who have studied some foreign language (not necessarily Italian) for at least two years at the college level. We'll pass in review most
of the grammar that is normally presented in the first two 3-semester-hour classes at a university. Even more importantly, we'll
familiarize you with books, sites, and software that you can use to begin transforming your developing grammatical knowledge in
writing, speaking, and understanding.
Intermediate Italian. This class is intended for people who have studied Italian at the college level. It will focus on increasing your
capacity to understand and speak Italian. Class periods with be supplemented with one-on-one conversational exchanges with local,
monolingual native speakers of Italian.
Italian Unification. The Italian penisula was first unified by the Romans but modern Italy has existed as a state only since 1870. After
the fall of the Roman Empire, Italy gradually developed into a system of city-states. As this system weakened, Italy became the site of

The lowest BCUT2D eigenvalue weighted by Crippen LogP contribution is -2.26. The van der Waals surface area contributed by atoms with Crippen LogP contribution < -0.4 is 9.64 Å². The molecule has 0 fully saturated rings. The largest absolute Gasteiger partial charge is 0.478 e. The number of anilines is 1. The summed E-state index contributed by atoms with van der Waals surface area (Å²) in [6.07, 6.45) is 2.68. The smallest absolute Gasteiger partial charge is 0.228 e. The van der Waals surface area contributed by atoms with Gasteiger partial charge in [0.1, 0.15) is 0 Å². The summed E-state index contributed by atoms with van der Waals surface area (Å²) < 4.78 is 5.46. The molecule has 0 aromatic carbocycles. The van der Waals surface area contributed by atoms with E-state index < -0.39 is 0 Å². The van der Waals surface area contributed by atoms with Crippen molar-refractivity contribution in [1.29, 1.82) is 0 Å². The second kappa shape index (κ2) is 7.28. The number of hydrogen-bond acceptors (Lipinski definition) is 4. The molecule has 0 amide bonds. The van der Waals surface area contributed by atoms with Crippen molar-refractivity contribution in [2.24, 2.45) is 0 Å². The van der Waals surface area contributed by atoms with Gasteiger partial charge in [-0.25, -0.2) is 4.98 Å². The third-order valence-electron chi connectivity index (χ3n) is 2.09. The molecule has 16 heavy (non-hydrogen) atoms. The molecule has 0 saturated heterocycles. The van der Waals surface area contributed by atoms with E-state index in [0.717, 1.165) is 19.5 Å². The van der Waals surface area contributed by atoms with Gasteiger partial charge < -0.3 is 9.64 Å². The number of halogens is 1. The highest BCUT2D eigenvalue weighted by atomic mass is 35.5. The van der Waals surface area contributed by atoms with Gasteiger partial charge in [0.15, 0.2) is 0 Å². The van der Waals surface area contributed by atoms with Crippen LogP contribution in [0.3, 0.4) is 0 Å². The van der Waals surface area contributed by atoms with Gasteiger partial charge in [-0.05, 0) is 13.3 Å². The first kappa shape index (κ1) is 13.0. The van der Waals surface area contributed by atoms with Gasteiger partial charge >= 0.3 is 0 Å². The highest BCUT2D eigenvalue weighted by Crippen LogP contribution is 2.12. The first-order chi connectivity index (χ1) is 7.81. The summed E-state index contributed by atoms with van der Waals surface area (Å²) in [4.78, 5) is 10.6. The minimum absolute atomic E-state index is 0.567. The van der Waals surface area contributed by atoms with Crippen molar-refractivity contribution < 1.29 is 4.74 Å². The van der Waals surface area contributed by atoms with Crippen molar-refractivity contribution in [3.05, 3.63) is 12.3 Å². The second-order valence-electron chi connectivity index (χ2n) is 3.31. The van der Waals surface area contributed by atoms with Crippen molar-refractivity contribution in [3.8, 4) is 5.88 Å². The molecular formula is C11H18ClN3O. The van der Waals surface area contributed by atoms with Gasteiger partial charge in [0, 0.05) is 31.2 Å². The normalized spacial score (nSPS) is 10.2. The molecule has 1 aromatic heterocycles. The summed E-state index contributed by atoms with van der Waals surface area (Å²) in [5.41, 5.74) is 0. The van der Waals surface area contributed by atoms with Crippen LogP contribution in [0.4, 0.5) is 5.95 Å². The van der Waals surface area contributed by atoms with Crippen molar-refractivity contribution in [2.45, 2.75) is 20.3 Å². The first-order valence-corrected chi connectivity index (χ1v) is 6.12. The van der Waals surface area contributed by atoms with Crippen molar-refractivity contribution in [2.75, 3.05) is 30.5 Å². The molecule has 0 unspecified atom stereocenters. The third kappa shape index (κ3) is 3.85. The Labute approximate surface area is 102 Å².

proxy wars between the major European powers. After several revolutions and bloody failed attempts, the second war of Italian
independence began in 1859. By 1860 only four non-Italian states remained. A small army lead by Giuseppe Garibaldi conquered the
two Sicilies (the island and the area around Naples). Eventually only the Papal States, which were protected by the French, remained
outside the Kingdom of Italy. The Italian government of Victor Emmanuele II took no direct action to annex the Papal States until French
troops withdrew following the collapse of the Second French Empire. When the Pope failed to bend to the popular will, Italian troops
were forced to enter Rome forcibly on September 20, 1870, finally unifying Italy.
Italian Whodunits. Enjoy reading a series of complex, plot driven detective novels written in English by Anglo-American authors that
take place on Italian soil. As you follow the exploits of Donna Leon’s Inspector Brunetta, you’ll learn about everyday life in Venice.
Savoring the ironic humor of Magdalen Nabb’s Maresciallo Guarnaccia, you’ll learn something about how the Italian police combat
crime in Florence. And through the eyes of Michael Dibdin's (1947-2007) Aurelio Zen you’ll get glimpses of Rome Naples and Sicily. All